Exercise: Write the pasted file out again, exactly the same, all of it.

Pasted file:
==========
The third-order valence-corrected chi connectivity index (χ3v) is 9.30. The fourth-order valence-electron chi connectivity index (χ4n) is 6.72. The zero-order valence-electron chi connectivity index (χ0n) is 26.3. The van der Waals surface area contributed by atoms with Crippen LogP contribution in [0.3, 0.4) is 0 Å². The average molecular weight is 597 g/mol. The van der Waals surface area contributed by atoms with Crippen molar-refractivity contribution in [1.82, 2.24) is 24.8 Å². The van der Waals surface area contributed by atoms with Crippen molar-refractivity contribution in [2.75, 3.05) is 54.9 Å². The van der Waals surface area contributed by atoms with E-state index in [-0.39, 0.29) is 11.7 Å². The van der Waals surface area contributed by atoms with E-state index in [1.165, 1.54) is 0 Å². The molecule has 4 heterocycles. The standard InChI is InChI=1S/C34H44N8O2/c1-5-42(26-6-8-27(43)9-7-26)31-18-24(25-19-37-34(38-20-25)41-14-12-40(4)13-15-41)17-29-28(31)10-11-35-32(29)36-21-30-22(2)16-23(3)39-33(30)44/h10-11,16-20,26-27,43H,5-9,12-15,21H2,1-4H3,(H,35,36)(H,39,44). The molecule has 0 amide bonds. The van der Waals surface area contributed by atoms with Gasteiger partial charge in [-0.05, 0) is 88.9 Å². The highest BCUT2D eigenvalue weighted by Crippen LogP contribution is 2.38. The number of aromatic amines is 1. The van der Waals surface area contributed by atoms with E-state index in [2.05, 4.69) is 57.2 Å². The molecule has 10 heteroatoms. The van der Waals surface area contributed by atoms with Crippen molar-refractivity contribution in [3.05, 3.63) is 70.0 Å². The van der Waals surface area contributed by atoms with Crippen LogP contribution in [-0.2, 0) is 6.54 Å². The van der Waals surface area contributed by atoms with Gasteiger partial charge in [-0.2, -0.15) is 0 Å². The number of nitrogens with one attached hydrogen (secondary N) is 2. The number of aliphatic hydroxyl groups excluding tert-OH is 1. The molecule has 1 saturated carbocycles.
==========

The third-order valence-corrected chi connectivity index (χ3v) is 9.30. The fourth-order valence-electron chi connectivity index (χ4n) is 6.72. The zero-order valence-electron chi connectivity index (χ0n) is 26.3. The van der Waals surface area contributed by atoms with Crippen LogP contribution in [0.3, 0.4) is 0 Å². The average molecular weight is 597 g/mol. The van der Waals surface area contributed by atoms with Crippen molar-refractivity contribution in [1.82, 2.24) is 24.8 Å². The van der Waals surface area contributed by atoms with Crippen molar-refractivity contribution in [2.75, 3.05) is 54.9 Å². The van der Waals surface area contributed by atoms with E-state index in [-0.39, 0.29) is 11.7 Å². The van der Waals surface area contributed by atoms with E-state index in [1.165, 1.54) is 0 Å². The molecule has 4 heterocycles. The standard InChI is InChI=1S/C34H44N8O2/c1-5-42(26-6-8-27(43)9-7-26)31-18-24(25-19-37-34(38-20-25)41-14-12-40(4)13-15-41)17-29-28(31)10-11-35-32(29)36-21-30-22(2)16-23(3)39-33(30)44/h10-11,16-20,26-27,43H,5-9,12-15,21H2,1-4H3,(H,35,36)(H,39,44). The molecule has 0 amide bonds. The van der Waals surface area contributed by atoms with Gasteiger partial charge in [-0.05, 0) is 88.9 Å². The highest BCUT2D eigenvalue weighted by Crippen LogP contribution is 2.38. The number of aromatic amines is 1. The van der Waals surface area contributed by atoms with E-state index in [2.05, 4.69) is 57.2 Å². The molecule has 10 heteroatoms. The van der Waals surface area contributed by atoms with Crippen molar-refractivity contribution in [3.05, 3.63) is 70.0 Å². The van der Waals surface area contributed by atoms with Crippen LogP contribution in [-0.2, 0) is 6.54 Å². The van der Waals surface area contributed by atoms with Gasteiger partial charge in [-0.2, -0.15) is 0 Å². The number of nitrogens with one attached hydrogen (secondary N) is 2. The number of aliphatic hydroxyl groups excluding tert-OH is 1. The molecule has 1 saturated carbocycles.